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Can I Tell You a Story?

by Pioneers-USA

Pioneers around the world long to see disciple-making movements, with churches built on the foundation of believers embracing, obeying, and sharing Scripture. Julie*, a Pioneer in Africa, paints a picture of the how the process may begin.

 

It’s pretty simple, in a way. “When I’m working one on one with a woman, I try to identify stories from God’s Word that speak to where she is, and then teach her those stories and study them together to the point that she can tell them to someone else.”

 

But this takes a different kind of preparation than other approaches to making disciples. “When I teach a story, I memorize it,” says Julie. She makes sure she knows the story well, herself. When she meets with the woman she’s discipling, she’s ready to tell her the story and explore it with her.

 

“I’ll tell the story, slowly, once. I’ll tell it again. Then I’ll say, ‘Let’s go through the story again together. So Jesus was with his disciples… And what happened? Where’d they go? What happened next? Was there something that happened on that road as they were going along? Did somebody say something to Jesus? What did he say?’ I give them prompts.”

 

“And then I’ll say, ‘Okay, now you tell me the story.’” By that time the woman will have heard the story anywhere from four to six times. It’s sinking in—for both of them. Julie sees the scriptures come alive before her eyes and the eyes of her African friend. And she knows no greater joy than when one of her friends “gets” the story and sees something in it for herself.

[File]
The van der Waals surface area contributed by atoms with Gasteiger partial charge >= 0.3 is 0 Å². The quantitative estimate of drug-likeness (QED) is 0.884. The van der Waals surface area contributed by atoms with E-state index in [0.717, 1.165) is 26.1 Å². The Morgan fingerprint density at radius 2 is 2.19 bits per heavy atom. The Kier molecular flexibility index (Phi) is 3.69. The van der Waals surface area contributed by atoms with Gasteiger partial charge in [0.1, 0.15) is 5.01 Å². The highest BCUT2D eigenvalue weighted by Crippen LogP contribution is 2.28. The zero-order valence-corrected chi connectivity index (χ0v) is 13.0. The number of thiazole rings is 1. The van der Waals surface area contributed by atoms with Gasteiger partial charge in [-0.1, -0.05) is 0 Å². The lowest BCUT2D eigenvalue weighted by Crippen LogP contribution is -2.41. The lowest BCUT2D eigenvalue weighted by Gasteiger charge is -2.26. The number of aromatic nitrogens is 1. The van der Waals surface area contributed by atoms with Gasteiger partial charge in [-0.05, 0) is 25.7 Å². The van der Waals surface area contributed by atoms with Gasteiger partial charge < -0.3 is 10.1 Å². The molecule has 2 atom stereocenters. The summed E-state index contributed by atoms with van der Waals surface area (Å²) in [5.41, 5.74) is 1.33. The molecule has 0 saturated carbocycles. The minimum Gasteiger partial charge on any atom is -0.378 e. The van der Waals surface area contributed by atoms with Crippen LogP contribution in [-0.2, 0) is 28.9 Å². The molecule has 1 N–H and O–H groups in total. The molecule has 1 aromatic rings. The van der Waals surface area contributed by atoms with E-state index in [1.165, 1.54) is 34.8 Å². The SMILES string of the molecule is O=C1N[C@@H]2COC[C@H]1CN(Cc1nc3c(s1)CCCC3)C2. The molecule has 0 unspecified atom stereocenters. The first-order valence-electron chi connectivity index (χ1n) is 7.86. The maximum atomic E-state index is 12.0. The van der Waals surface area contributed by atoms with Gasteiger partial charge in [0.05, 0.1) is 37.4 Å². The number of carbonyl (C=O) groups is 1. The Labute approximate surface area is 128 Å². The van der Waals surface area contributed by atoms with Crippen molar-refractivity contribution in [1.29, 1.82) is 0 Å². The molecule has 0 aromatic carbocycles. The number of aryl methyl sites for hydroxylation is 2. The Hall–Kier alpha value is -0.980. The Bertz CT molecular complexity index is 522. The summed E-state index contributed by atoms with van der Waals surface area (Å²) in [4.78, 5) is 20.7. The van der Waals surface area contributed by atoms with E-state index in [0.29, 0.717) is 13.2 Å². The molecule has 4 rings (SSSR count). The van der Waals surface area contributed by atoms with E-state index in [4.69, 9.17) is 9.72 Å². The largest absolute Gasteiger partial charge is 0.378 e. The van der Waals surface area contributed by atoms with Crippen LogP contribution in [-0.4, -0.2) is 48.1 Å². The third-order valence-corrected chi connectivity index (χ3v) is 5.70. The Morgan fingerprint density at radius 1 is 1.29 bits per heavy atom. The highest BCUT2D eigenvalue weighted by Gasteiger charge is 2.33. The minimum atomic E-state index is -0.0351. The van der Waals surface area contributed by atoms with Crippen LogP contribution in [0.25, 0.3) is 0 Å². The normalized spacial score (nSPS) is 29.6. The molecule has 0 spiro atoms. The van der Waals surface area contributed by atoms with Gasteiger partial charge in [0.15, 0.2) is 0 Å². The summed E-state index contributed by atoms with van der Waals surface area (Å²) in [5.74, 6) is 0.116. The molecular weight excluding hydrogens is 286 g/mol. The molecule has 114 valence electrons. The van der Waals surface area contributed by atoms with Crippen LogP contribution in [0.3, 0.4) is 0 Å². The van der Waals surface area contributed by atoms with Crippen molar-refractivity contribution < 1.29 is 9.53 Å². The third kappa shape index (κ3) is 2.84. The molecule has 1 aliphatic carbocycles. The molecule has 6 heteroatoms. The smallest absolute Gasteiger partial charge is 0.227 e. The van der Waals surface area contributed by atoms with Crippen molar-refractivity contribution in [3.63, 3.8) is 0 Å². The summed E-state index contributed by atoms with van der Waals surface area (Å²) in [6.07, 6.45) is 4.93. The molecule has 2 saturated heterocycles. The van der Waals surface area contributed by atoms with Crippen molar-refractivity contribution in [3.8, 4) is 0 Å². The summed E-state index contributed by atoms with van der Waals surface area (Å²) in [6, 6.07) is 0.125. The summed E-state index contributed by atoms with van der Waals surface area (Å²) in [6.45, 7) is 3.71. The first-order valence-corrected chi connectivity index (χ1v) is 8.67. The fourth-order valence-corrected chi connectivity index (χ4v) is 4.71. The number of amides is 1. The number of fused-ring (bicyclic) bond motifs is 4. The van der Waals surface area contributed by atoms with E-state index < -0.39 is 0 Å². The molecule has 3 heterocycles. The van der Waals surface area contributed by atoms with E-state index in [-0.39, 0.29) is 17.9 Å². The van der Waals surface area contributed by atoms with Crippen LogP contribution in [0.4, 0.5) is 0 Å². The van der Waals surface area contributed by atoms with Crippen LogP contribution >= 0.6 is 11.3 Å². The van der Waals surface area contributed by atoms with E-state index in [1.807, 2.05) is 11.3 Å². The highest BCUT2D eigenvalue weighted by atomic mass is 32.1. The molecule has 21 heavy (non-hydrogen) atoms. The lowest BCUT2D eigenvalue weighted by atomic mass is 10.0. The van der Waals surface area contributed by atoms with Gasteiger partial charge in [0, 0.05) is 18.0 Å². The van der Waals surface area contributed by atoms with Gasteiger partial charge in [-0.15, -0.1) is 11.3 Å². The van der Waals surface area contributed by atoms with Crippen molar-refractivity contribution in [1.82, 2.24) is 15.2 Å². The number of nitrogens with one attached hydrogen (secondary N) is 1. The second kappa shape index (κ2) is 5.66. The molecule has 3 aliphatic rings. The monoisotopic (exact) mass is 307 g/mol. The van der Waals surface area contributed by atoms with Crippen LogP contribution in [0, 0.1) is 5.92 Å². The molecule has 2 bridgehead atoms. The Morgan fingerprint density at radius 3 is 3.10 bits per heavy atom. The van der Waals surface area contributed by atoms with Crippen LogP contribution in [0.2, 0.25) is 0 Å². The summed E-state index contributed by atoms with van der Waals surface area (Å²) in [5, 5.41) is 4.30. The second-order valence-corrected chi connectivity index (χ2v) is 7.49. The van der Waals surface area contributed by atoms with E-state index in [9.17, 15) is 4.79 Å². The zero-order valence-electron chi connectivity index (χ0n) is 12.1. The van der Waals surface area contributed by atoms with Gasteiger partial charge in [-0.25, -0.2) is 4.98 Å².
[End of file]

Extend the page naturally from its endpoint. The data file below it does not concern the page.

But the process doesn’t stop there.

 

Julie asks what they learned and who else could benefit from it. She encourages her friends to tell others—her husband, if he’s open and her children, relatives or neighbors.

 

Sharing what they learn encourages a subtle shift of perspective. When a group of women gathered for a few days to learn about Bible storytelling, they looked at passages like Luke 10:2, where Jesus tells his followers the harvest is plentiful and the workers are few, instructing them to ask the Lord of the harvest to send laborers for the harvest. “The application that they came up with was ‘We need to pray for more missionaries and pastors,’” says Julie, a little disappointed.

 

As they grew more confident in their ability to learn and share scripture, they saw the story—and themselves—differently. They realized that gospel ministry wasn’t just for pastors and missionaries. They recognized that they could be the answer to that prayer. “Maybe somebody already prayed and I’m supposed to be one of the people that goes out into the harvest field.”

 

Please lift up men and women like in contexts like the one where Julie serves. May they be drawn to the Word of God, learning and sharing Bible stories in their communities?

 

» Learn more of Julie’s story in A Ministry of Presence and explore opportunities to share the gospel and make disciples in more than 100 countries where Pioneers works.

 

* Name has been changed. 

 

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